Skip navigation

Five shopping rules that save you money

Here are five savvy shopping rules that will save you money every time.

Woman holding shopping bags

1. Don't buy before breakfast

High street price tags don't usually change during the day.

But it’s not the same story online where prices can fluctuate according to demand, particularly across competitive sectors like electronics.

"Online stores get their best 'footfall' at certain peak times, which is when prices will be at their highest," says consumer psychologist Dr Dimitrios Tsivrikos.

He suggests people should avoid shopping online before 9am or late in the evening, say after 8pm.

To increase your chances of bagging the lowest price, the best time of day to buy is actually lunchtime when visitor numbers are lower which means items can be cheaper. 

2. Tuesdays & Thursdays best for discounts

"This is when the market place is least active so you're more likely to get great customer service and staff will have more time to negotiate deals," says Dr. Tsivrikos. 

You're less likely to be successful in asking for discounts when shops are at their busiest - typically at weekends or just before closing.

And Thursday is also the best day to shop when it comes to having the best choice of new stock. 

"Most shops have daily deliveries, but will ensure they're fully stocked on Thursdays ready for the weekend," says personal shopper Jane Busby.

3. Stand up before buying online

"Avoid overspending by standing up before pressing the 'buy now' button," says internet psychologist Graham Jones

It may sound bizarre but there’s a reason for this.

"Standing up requires more of your sense of balance than sitting down and research shows when you have a heightened sense of balance you tend to weigh up decisions more carefully."

4. Take back unwanted purchases

"If you get home and don't like a purchase take it back and get a refund," says Busby.

It sounds obvious but how many of us actually do it? 

Especially when it comes to clothes, many people still have items sporting their price tags at the back of their wardrobe. 

Women are worse than men for this, according to online investment service Nutmeg, and typically rack up £300 of unworn clothes on average.

Most chains and department stores will offer a refund or exchange providing you've got the receipt.   

With online purchases you have seven working days to return unwanted purchases for a refund - this extends to 14 days from June 2014.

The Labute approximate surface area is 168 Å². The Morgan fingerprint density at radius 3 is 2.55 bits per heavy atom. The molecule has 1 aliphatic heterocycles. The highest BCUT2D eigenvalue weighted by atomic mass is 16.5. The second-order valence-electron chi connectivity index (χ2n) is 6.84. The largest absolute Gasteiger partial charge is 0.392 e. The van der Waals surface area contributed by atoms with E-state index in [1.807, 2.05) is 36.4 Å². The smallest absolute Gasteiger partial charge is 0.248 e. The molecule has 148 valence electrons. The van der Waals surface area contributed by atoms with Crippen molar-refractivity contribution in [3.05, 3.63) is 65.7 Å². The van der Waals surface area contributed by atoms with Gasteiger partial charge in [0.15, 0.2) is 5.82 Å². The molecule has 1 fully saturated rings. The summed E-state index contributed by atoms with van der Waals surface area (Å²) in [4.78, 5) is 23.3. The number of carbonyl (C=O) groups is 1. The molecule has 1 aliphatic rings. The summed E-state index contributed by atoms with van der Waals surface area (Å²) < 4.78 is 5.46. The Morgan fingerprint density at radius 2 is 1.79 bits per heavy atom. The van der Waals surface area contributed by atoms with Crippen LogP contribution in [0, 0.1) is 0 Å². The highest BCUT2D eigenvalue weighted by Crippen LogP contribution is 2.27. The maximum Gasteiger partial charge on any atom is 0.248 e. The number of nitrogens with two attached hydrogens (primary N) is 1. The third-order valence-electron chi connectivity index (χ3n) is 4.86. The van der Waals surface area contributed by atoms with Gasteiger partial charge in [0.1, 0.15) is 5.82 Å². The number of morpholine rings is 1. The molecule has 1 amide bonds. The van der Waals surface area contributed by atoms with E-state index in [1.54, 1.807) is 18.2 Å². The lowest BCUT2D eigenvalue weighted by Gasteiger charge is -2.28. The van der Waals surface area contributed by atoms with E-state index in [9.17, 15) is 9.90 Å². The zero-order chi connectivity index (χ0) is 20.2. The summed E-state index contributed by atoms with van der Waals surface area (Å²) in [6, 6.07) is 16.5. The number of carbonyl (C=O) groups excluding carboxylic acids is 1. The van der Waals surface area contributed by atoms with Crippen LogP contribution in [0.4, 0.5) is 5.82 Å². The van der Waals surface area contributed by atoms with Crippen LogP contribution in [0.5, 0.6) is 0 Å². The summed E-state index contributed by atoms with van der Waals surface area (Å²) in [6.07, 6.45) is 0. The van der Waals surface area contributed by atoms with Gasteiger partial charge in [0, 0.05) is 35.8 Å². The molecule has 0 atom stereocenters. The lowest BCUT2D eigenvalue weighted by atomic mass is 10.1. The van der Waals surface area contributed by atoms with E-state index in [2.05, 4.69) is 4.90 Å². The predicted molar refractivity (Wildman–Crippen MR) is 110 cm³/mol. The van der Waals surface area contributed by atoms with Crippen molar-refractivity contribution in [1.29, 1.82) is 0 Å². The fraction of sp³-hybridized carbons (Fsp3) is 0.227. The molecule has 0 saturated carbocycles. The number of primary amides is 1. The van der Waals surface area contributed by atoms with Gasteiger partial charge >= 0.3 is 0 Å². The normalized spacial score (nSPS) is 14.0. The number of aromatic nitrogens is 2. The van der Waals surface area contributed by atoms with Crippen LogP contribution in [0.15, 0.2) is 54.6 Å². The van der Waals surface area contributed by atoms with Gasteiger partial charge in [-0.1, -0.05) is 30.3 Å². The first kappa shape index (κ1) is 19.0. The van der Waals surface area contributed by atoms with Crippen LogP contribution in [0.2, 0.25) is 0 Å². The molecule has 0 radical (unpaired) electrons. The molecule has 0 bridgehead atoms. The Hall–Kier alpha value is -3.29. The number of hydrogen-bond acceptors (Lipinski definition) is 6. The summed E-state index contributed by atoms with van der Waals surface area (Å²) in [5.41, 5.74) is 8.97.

"Whatever you do, don't keep the item hoping it will fit better in time or that you will like it next season," adds Busby.

5. Buy out of season

Buy when shelves are stacked and you may not get the best deal. 

Shopping experts at consumer group Which? say September is one of the best times to buy home appliances and kitchen items.

This is because many retailers release their new home ranges at this time, so stores will be selling off older or out of season stock at discounted prices, meaning you may be able to pick up a bargain. 
And if you want a tumble dryer, it's worth waiting until October as this is when many new models come in, which means the price of last season's items are usually reduced.

Digital camera manufacturers bring out new models twice a year.

Compare deals on money and personal finance products - credit cards, loans, savings & current accounts Save money

Like this? Share it

Money saving with

See how the little things add up

How much do you spend each month on those little bits and bobs? Our UK living cost calculator can help you find out.

Budget calculator

Try our budget calculator

Sue Hayward

Carl Chambers

Sue Hayward is a personal finance broadcaster, journalist and author. Sue talks and writes on money matters including chatting on BBC Radio & TV as well as contributing to magazines, websites and newspapers. Sue's also written two books; the latest of which is 'How To Get The Best Deal'.

View more from Sue

Most popular articles

Loan calculator

Want to get a loan but don't know how much to borrow? Our handy loan calculator can help you out.

Loan approved stamp